On the imx6, we are a rtp client submitting h264 payloads to the VLC server (note the inclusion of the host/ip address of the PC) :

gst-launch-1.0 -v v4l2src ! 'image/jpeg,width=1280,height=720,framerate=10/1' !
imxvpudec ! imxipuvideotransform ! imxvpuenc_h264 bitrate=1024 ! rtph264pay ! udpsink host=<host/ip of PC> port=5000

Simple RTSP server

And lastly, lets try running an rtp server. Fortunately there is an additional gstreamer plugin (gst-rtsp-server) with rtp support that includes an example test server. The downside is that it needs to be built from sources. You will need to checkout the 1.1.90 tag and build (similar to gstreamer-imx). Once built we can launch the example test server and pass it a pipeline similar to that used when outputting to screen (you need to export the library path so that is found) eg:

export ./gst-rtsp-server/gst/rtsp-server/.libs
cd ./gst-rtsp-server/examples/.libs/

./test-launch '(v4l2src ! 'image/jpeg,width=1280,height=720,framerate=10/1' !imxvpudec ! imxipuvideotransform ! imxvpuenc_h264 ! rtph264pay name=pay0 pt=96 )'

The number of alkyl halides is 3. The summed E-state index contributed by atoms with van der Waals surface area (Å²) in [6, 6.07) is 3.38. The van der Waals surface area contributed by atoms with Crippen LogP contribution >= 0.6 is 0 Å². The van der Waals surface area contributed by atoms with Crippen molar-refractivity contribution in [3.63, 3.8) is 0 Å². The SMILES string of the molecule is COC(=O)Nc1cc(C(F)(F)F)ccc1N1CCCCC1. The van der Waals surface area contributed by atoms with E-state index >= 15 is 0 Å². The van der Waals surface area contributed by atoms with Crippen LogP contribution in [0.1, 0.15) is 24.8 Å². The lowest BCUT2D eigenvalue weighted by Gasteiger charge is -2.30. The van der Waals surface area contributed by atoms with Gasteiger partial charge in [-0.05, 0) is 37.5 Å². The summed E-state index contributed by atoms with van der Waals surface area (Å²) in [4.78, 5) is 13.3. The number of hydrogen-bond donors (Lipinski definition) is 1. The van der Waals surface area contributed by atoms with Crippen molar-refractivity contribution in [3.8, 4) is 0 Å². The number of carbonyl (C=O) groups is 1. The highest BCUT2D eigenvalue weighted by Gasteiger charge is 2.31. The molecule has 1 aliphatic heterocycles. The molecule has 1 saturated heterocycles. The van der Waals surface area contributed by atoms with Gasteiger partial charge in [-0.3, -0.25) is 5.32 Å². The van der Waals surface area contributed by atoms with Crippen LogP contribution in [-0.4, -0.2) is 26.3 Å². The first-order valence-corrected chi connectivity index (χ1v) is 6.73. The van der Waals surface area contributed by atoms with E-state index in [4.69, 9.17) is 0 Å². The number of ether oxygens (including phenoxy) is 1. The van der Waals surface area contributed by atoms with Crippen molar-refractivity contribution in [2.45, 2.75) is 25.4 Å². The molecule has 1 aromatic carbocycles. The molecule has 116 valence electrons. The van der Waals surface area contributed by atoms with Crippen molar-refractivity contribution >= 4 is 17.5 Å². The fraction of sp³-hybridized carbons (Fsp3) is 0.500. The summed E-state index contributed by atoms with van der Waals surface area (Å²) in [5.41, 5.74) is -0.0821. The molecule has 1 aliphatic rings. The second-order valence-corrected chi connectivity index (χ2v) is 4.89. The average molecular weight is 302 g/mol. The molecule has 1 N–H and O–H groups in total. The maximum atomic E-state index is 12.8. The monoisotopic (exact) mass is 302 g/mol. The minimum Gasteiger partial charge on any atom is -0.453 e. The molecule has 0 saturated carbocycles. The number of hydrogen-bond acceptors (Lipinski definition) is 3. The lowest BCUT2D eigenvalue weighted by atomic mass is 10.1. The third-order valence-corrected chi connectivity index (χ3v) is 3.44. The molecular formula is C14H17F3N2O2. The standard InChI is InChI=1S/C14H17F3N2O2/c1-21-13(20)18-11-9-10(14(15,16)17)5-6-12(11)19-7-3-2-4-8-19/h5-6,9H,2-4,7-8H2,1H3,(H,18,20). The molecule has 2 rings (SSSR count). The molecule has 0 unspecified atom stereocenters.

The test server listens on port 8554 therefore the rtsp URL is

rtsp://<host/ip of imx6>:8554/test

You can test by launching VLC and opening a 'Network Stream' to the URL. While streaming the CPU load on the imx6 hovered around 60%. Given this is example code it should be possible to optimise the pipeline/code to bring down this figure.

Thursday, 10 April 2014

I.MX6 - gstreamer-imx

gstreamer-imx is set of gstreamer 1.0 imx6 video plugins principally developed by Carlos Giani a.k.a dv_ (great work!). Once stable these plugins "hopefully" will supersede the Freescale BSP gstreamers 0.10 plugins which are showing their age given that gstreamer 0.10 is longer maintained.

The main driver for this work was to get a usb webcam streaming via these plugins this will be covered in the next post. In meantime below are build instructions for deploying the latest code to the debian rootfs if you fancy experimenting.  I'm finding the debian jessie build useful to jump start prototype development on the imx6 mainly due to the availability of prebuilt packages.